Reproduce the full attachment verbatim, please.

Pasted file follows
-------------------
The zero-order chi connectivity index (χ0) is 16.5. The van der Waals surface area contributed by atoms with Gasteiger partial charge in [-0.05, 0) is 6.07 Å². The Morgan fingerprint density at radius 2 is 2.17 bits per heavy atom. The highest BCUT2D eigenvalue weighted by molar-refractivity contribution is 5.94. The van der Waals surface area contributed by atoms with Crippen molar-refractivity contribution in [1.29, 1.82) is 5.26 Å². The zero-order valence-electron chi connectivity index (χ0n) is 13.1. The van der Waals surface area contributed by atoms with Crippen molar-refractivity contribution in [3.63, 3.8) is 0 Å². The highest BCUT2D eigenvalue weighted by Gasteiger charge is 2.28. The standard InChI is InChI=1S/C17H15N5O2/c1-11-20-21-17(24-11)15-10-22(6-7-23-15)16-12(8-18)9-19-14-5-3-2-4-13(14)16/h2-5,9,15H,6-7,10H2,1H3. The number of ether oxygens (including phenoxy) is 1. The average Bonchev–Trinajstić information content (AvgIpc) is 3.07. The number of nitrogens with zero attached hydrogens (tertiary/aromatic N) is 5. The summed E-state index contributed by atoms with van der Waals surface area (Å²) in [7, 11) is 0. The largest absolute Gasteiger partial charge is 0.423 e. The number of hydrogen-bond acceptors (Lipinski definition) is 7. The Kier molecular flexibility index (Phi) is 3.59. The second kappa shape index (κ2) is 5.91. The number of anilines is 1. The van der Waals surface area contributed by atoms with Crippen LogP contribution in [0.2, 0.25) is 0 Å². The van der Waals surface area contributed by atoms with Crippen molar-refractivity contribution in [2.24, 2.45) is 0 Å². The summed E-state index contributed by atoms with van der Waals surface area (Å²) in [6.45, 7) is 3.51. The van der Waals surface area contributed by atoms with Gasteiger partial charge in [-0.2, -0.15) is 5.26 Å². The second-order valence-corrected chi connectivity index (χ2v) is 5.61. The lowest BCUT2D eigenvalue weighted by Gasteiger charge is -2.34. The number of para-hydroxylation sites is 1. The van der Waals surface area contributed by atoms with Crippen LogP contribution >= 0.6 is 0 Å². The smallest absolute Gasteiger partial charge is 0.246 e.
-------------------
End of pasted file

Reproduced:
The zero-order chi connectivity index (χ0) is 16.5. The van der Waals surface area contributed by atoms with Gasteiger partial charge in [-0.05, 0) is 6.07 Å². The Morgan fingerprint density at radius 2 is 2.17 bits per heavy atom. The highest BCUT2D eigenvalue weighted by molar-refractivity contribution is 5.94. The van der Waals surface area contributed by atoms with Crippen molar-refractivity contribution in [1.29, 1.82) is 5.26 Å². The zero-order valence-electron chi connectivity index (χ0n) is 13.1. The van der Waals surface area contributed by atoms with Crippen molar-refractivity contribution in [3.63, 3.8) is 0 Å². The highest BCUT2D eigenvalue weighted by Gasteiger charge is 2.28. The standard InChI is InChI=1S/C17H15N5O2/c1-11-20-21-17(24-11)15-10-22(6-7-23-15)16-12(8-18)9-19-14-5-3-2-4-13(14)16/h2-5,9,15H,6-7,10H2,1H3. The number of ether oxygens (including phenoxy) is 1. The average Bonchev–Trinajstić information content (AvgIpc) is 3.07. The number of nitrogens with zero attached hydrogens (tertiary/aromatic N) is 5. The summed E-state index contributed by atoms with van der Waals surface area (Å²) in [7, 11) is 0. The largest absolute Gasteiger partial charge is 0.423 e. The number of hydrogen-bond acceptors (Lipinski definition) is 7. The Kier molecular flexibility index (Phi) is 3.59. The second kappa shape index (κ2) is 5.91. The number of anilines is 1. The van der Waals surface area contributed by atoms with Crippen LogP contribution in [0.2, 0.25) is 0 Å². The van der Waals surface area contributed by atoms with Crippen molar-refractivity contribution in [2.24, 2.45) is 0 Å². The summed E-state index contributed by atoms with van der Waals surface area (Å²) in [6.45, 7) is 3.51. The van der Waals surface area contributed by atoms with Gasteiger partial charge in [-0.2, -0.15) is 5.26 Å². The second-order valence-corrected chi connectivity index (χ2v) is 5.61. The lowest BCUT2D eigenvalue weighted by Gasteiger charge is -2.34. The number of para-hydroxylation sites is 1. The van der Waals surface area contributed by atoms with Crippen LogP contribution >= 0.6 is 0 Å². The smallest absolute Gasteiger partial charge is 0.246 e.